EB: How do you reach your target audience?
LB: We have a B2B2C model, so we do go to market with our partners. We help our partners roll out the service to their existing patient populations and help them grow their communities. There’s a nice virality with Curatio while maintaining privacy and user control.
EB: Can you share any success stories?
LB: We’re working with a number of amazing partners. We’re currently underway with a global launch for a Thalassemia which is a rare condition that impacts around 5% of the world’s population. There’s a lot of stigma and isolation around that condition, so we’re excited to help our partner connect that community around the world. We’re doing some interesting work with a partner around Menopause, another area that has some stigma, as well as Crohn’s, Colitis, Heart Disease, Diabetes, Brain Health and more.
On the user front, we’ve had some early success stories in matching users and helping people not feel so alone. That really touches us the most, that’s what it’s all about.
We’ve had some strong clinical evidence as well. Research findings were published in Telehealth and Medicine Journal this past fall that showed some good statistical significance in the benefits for patients using Curatio.
EB: One of the things I like about Curatio’s website is the clean design and the crisp copy. Can you tell me about how your team created the Curatio brand?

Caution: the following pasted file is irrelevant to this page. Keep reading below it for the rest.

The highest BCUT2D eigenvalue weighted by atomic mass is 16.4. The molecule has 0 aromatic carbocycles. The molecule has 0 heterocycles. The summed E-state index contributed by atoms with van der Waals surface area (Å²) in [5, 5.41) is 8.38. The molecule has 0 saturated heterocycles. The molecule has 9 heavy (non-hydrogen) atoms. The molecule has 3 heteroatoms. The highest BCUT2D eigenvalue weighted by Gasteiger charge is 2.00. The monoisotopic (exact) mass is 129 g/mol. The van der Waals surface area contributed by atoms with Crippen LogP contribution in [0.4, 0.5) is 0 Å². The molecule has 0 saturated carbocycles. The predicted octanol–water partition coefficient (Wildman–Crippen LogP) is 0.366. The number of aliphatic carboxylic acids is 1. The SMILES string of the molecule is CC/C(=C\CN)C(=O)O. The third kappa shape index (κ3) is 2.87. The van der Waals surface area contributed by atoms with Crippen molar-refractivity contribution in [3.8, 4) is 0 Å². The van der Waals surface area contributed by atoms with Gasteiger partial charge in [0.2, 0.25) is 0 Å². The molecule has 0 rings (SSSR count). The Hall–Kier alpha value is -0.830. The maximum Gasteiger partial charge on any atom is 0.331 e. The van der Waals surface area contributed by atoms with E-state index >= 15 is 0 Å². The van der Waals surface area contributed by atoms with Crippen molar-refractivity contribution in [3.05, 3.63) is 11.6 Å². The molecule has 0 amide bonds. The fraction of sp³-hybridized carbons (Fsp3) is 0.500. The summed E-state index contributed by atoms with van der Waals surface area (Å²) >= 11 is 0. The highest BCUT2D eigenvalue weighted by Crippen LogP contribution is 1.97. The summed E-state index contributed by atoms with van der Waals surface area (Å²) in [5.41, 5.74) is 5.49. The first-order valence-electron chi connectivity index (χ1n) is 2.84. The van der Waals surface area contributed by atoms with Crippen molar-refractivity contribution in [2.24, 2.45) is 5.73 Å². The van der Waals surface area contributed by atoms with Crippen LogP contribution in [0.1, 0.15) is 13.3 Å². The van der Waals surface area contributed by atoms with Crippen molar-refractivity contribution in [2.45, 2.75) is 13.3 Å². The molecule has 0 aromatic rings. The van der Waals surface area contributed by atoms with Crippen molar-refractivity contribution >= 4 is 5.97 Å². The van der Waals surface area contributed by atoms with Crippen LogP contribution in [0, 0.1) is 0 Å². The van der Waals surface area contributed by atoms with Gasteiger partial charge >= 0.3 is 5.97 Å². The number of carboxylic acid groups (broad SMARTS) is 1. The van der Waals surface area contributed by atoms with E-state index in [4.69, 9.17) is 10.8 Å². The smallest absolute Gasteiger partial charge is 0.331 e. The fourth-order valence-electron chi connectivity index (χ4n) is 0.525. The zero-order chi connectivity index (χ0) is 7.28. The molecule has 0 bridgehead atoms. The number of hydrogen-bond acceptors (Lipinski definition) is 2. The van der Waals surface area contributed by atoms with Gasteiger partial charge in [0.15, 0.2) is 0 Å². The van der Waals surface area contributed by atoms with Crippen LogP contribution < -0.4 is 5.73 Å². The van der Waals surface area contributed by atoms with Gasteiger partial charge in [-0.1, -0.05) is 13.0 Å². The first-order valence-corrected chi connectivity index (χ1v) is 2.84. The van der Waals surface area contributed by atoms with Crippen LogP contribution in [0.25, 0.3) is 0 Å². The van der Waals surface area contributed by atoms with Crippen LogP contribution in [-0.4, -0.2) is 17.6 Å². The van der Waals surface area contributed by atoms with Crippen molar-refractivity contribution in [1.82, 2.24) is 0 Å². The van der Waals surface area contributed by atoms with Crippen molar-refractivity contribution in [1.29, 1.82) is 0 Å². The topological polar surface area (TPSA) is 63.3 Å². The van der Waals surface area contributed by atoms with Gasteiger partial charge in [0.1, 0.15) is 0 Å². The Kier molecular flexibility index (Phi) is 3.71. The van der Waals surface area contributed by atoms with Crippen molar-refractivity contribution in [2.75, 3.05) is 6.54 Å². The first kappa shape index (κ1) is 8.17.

LB: It all started with the circle. The Latin derivative of Curatio means ‘healing circle’. We’re all about the circle, and how the circle of support can help in your health journey. With that loose definition, we had a designer work on our logo. I love how the circle of people are supporting each other with the cross in the centre standing for health. It really communicates what we’re trying to do.
I’m a huge advocate for design and the importance of it. I serve on the board for Emily Carr University, and I see the role design plays in every part of our life and how important that is. And even more critical when you’re dealing with a health challenge. It needs to be personalized, it needs to be easy to navigate, it needs to give you mental freshness and energy and convey support and safety through colours, design, and placement. We’ve invested a lot in design and we’ve been fortunate to work with gifted designers.